The APT Experiment

The Attached Proton Test (APT) is a very useful experiment that, like DEPT, provides information about how many hydrogens or protons are attached to a particular carbon atom. Both DEPT and APT do this by “editing” the spectrum so that the carbon signals point either up or down depending on the number of attached hydrogens. APT differs from DEPT in several significant ways, though. The first is that quaternary carbons (i.e. carbons that bear no hydrogens) are retained in the APT spectrum, whereas they are absent in DEPT (though there are variants of the traditional DEPT experiment that do retain the quaternary signals). In APT, quaternary and methylene carbons point down by convention, while methyl and methine carbons point up. Figure 1 shows a comparison of a conventional carbon, APT and DEPT-135 spectra of a sample of propyl benzoate.

Fig. 1. Comparison of conventional carbon, APT and DEPT-135 spectra of neat propyl benzoate. Each spectrum was collected on a Spinsolve 43 Carbon system using 76 scans and a repetition time of 4 s, giving a total experiment time of 5 minutes.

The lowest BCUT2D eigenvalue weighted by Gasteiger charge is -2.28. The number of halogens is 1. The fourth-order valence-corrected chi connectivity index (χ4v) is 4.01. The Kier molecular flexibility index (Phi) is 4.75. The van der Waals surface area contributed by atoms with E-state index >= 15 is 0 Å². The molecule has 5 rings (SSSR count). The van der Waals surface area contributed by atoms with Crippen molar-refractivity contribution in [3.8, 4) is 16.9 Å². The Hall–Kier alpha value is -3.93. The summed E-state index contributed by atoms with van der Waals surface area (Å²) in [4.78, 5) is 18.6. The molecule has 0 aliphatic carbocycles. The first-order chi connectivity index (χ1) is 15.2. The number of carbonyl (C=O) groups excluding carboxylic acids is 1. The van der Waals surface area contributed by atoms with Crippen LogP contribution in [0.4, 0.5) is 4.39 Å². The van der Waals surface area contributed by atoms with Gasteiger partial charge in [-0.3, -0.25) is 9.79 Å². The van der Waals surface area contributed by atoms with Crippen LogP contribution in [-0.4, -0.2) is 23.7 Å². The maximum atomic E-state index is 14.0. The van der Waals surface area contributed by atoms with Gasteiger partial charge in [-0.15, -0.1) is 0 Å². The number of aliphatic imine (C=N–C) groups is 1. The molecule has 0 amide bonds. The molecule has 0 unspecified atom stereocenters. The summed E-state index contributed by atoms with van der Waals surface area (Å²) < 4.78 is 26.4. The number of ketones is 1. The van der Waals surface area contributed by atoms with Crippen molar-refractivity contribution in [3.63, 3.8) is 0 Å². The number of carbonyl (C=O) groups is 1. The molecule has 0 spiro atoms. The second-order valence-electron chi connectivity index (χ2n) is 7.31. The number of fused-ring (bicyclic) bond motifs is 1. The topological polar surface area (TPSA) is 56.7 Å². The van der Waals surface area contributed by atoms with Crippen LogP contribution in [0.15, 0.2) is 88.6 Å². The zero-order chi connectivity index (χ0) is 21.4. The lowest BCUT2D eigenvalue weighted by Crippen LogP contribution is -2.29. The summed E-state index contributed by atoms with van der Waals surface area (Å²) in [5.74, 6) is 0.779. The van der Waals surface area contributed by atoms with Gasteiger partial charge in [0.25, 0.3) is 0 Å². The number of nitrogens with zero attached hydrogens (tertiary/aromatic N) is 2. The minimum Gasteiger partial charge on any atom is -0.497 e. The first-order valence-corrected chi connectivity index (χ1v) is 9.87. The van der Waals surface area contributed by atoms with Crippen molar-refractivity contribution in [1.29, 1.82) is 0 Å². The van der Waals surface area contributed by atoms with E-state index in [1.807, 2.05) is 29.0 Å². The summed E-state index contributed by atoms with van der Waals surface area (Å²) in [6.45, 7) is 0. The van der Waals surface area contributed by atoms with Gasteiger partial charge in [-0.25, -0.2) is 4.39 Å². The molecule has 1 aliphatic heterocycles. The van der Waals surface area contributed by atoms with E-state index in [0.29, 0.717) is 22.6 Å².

Another way in which APT differs from DEPT is that DEPT utilises something called polarisation transfer (the “PT” bit of the DEPT name), whereas APT does not. Polarisation transfer is beyond the scope of this article but interested readers can find descriptions of it in any number of good NMR textbooks.1 The key point is that polarisation transfer enhances the intensity of the carbon signals, meaning that DEPT is the more sensitive of the two methods. However, the fact that APT provides the multiplicity information without the loss of quaternary carbon signals means you only need to collect one spectrum instead two, which makes it a useful alternative to DEPT in many cases.

 

Reference
1.  “High-Resolution NMR Techniques in Organic Chemistry”, T.D.W. Claridge, Elsevier (2016).

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Paul works as Product Support Manager for Magritek. He is currently based in San Francisco, California. He obtained his Ph.D. in NMR technique development from The University of Manchester, U.K., under the supervision of Prof. Gareth Morris. 123 Posts